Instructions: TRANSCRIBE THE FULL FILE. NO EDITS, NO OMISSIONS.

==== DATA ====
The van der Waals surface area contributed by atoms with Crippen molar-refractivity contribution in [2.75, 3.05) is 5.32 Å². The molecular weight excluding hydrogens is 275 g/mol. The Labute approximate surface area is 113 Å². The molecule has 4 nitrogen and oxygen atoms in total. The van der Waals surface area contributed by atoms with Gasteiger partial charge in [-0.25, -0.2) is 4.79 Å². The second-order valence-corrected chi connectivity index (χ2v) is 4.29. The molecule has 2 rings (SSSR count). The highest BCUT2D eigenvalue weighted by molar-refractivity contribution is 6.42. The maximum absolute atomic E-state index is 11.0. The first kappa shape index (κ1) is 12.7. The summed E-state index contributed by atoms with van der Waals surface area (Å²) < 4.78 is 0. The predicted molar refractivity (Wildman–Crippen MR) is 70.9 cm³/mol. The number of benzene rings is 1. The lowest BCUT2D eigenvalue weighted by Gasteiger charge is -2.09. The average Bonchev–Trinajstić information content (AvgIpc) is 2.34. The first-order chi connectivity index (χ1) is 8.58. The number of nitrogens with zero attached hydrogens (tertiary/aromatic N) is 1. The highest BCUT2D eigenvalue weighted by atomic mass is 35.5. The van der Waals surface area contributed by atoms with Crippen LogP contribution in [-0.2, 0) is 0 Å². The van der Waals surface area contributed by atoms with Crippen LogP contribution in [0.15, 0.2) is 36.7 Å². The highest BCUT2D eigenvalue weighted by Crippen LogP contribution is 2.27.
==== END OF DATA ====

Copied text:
The van der Waals surface area contributed by atoms with Crippen molar-refractivity contribution in [2.75, 3.05) is 5.32 Å². The molecular weight excluding hydrogens is 275 g/mol. The Labute approximate surface area is 113 Å². The molecule has 4 nitrogen and oxygen atoms in total. The van der Waals surface area contributed by atoms with Gasteiger partial charge in [-0.25, -0.2) is 4.79 Å². The second-order valence-corrected chi connectivity index (χ2v) is 4.29. The molecule has 2 rings (SSSR count). The highest BCUT2D eigenvalue weighted by molar-refractivity contribution is 6.42. The maximum absolute atomic E-state index is 11.0. The first kappa shape index (κ1) is 12.7. The summed E-state index contributed by atoms with van der Waals surface area (Å²) < 4.78 is 0. The predicted molar refractivity (Wildman–Crippen MR) is 70.9 cm³/mol. The number of benzene rings is 1. The lowest BCUT2D eigenvalue weighted by Gasteiger charge is -2.09. The average Bonchev–Trinajstić information content (AvgIpc) is 2.34. The first-order chi connectivity index (χ1) is 8.58. The number of nitrogens with zero attached hydrogens (tertiary/aromatic N) is 1. The highest BCUT2D eigenvalue weighted by atomic mass is 35.5. The van der Waals surface area contributed by atoms with Crippen LogP contribution in [-0.2, 0) is 0 Å². The van der Waals surface area contributed by atoms with Crippen LogP contribution in [0.15, 0.2) is 36.7 Å². The highest BCUT2D eigenvalue weighted by Crippen LogP contribution is 2.27.